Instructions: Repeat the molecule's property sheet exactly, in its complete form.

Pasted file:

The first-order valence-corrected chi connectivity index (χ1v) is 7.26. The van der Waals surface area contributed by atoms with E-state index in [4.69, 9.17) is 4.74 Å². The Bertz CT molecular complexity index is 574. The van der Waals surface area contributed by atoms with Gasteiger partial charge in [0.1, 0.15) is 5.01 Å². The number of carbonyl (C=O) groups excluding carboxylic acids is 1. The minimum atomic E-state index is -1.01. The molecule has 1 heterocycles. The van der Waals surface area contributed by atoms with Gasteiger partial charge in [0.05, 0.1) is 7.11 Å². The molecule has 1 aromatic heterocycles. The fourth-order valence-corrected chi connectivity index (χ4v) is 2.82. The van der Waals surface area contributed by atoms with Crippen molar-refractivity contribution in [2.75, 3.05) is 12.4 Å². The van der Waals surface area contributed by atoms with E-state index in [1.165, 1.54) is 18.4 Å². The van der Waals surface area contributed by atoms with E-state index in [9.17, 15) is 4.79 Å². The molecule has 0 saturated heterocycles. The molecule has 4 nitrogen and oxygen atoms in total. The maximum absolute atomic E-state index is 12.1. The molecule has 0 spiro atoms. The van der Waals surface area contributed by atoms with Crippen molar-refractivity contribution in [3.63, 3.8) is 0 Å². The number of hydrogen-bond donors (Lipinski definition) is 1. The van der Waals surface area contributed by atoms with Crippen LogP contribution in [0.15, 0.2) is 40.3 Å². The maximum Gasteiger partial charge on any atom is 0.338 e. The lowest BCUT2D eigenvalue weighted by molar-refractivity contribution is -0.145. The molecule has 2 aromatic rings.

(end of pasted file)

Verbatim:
The first-order valence-corrected chi connectivity index (χ1v) is 7.26. The van der Waals surface area contributed by atoms with E-state index in [4.69, 9.17) is 4.74 Å². The Bertz CT molecular complexity index is 574. The van der Waals surface area contributed by atoms with Gasteiger partial charge in [0.1, 0.15) is 5.01 Å². The number of carbonyl (C=O) groups excluding carboxylic acids is 1. The minimum atomic E-state index is -1.01. The molecule has 1 heterocycles. The van der Waals surface area contributed by atoms with Gasteiger partial charge in [0.05, 0.1) is 7.11 Å². The molecule has 1 aromatic heterocycles. The fourth-order valence-corrected chi connectivity index (χ4v) is 2.82. The van der Waals surface area contributed by atoms with Crippen molar-refractivity contribution in [2.75, 3.05) is 12.4 Å². The van der Waals surface area contributed by atoms with E-state index in [1.165, 1.54) is 18.4 Å². The van der Waals surface area contributed by atoms with E-state index in [9.17, 15) is 4.79 Å². The molecule has 0 saturated heterocycles. The molecule has 4 nitrogen and oxygen atoms in total. The maximum absolute atomic E-state index is 12.1. The molecule has 0 spiro atoms. The van der Waals surface area contributed by atoms with Crippen molar-refractivity contribution in [3.63, 3.8) is 0 Å². The number of hydrogen-bond donors (Lipinski definition) is 1. The van der Waals surface area contributed by atoms with Crippen LogP contribution in [0.15, 0.2) is 40.3 Å². The maximum Gasteiger partial charge on any atom is 0.338 e. The lowest BCUT2D eigenvalue weighted by molar-refractivity contribution is -0.145. The molecule has 2 aromatic rings.